Biden’s $1.9 Trillion ‘Relief Package’ Is Short On Relief For Struggling Families

The 2020 election and all the foolishness that came with it seem to have left the Republican Party timid. This is a pretty typical turn of events for the first 100 days of a new presidential administration, but it seems the GOP is taking this to the next level. The Republicans are offering only token resistance to President Biden’s stimulus plan, and he seems more than ready to take advantage of their disarray.

Biden is driving his stimulus plan—a plan that features all the worst ideas of an unshackled Democratic party—through Congress with relative ease. The Republican party seems uninterested, or maybe even unable, to offer any kind of meaningful resistance.

What are the hallmarks of the president’s stimulus plan? He proposes a payment of $250 per child per month, which yields around $3,500 per eligible household per year. For a one child household, that’s almost the same as what the earned income tax credit would yield.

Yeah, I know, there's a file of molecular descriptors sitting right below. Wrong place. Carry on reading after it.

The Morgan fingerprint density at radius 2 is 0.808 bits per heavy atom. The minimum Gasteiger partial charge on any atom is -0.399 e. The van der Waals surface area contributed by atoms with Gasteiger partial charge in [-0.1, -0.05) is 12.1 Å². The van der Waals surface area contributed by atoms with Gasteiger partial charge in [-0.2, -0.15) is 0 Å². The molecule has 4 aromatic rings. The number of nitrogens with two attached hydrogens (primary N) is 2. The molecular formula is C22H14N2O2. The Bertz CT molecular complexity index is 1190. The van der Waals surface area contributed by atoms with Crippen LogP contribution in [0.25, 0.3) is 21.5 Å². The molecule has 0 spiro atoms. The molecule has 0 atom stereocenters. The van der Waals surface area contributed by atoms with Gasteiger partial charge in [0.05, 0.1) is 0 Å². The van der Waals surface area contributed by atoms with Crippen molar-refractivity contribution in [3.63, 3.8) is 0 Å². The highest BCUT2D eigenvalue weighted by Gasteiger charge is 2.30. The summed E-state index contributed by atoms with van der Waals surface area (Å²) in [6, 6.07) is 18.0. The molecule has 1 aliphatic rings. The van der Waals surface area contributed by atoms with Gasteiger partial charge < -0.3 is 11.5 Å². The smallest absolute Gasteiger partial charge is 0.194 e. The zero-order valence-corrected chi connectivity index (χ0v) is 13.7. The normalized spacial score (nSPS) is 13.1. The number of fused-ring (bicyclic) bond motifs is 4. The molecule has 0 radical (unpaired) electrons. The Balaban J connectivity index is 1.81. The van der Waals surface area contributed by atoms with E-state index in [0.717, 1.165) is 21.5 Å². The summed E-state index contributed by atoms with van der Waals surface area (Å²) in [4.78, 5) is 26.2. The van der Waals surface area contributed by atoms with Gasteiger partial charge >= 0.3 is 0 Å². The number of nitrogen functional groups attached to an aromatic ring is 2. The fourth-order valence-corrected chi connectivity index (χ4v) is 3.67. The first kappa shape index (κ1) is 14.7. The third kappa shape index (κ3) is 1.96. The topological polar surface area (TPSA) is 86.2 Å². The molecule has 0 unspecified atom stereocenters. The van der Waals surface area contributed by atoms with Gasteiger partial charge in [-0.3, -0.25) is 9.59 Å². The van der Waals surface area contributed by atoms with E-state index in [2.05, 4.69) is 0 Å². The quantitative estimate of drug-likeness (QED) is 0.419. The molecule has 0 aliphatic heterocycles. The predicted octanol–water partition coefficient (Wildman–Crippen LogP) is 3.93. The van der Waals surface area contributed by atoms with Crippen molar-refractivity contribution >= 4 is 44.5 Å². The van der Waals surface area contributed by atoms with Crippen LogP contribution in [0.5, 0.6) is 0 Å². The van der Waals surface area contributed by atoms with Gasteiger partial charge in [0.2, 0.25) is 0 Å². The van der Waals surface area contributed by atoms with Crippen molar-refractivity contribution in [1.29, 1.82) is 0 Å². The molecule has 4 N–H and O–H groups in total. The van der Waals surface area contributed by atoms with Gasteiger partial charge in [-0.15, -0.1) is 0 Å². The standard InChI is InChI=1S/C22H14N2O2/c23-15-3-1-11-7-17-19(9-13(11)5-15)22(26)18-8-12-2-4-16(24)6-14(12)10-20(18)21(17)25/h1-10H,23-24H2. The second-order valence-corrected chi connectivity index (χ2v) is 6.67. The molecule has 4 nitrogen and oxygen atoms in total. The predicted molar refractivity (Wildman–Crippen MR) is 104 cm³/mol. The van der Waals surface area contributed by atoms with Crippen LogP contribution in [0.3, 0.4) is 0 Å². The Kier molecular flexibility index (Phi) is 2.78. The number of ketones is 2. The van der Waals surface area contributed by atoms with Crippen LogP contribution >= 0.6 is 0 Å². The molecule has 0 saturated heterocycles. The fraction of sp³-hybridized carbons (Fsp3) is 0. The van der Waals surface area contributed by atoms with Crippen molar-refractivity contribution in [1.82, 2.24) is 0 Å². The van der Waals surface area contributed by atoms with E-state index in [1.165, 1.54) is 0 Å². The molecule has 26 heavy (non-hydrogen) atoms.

If the government only cut checks to the poorest one-third of households, each would receive almost $50,000.

Image Credit: FEE custom

The EITC is not a rebate, but a credit. People get it regardless of whether they paid taxes in the first place. For example, a person who owes $4,000 in federal income taxes before the EITC, and receives a $3,500 EITC, will only owe the IRS $500. Meanwhile, a person who owes $1,000 before the EITC, and receives a $3,500 EITC will get a check from the IRS for $2,500. The EITC isn’t designed to reduce people’s taxes; it’s designed to give them money.

President Biden estimates that his plan, which would approximately have the same effect as doubling the EITC, will cost around $2 trillion. And on this point the Republicans are derelict. If even one of them had an ounce of curiosity and access to a calculator, he would be able to figure out that for $2 trillion, the government could cut a check to every household in the US for more than $16,000. If the government only cut checks to the poorest one-third of households, each would receive almost $50,000.

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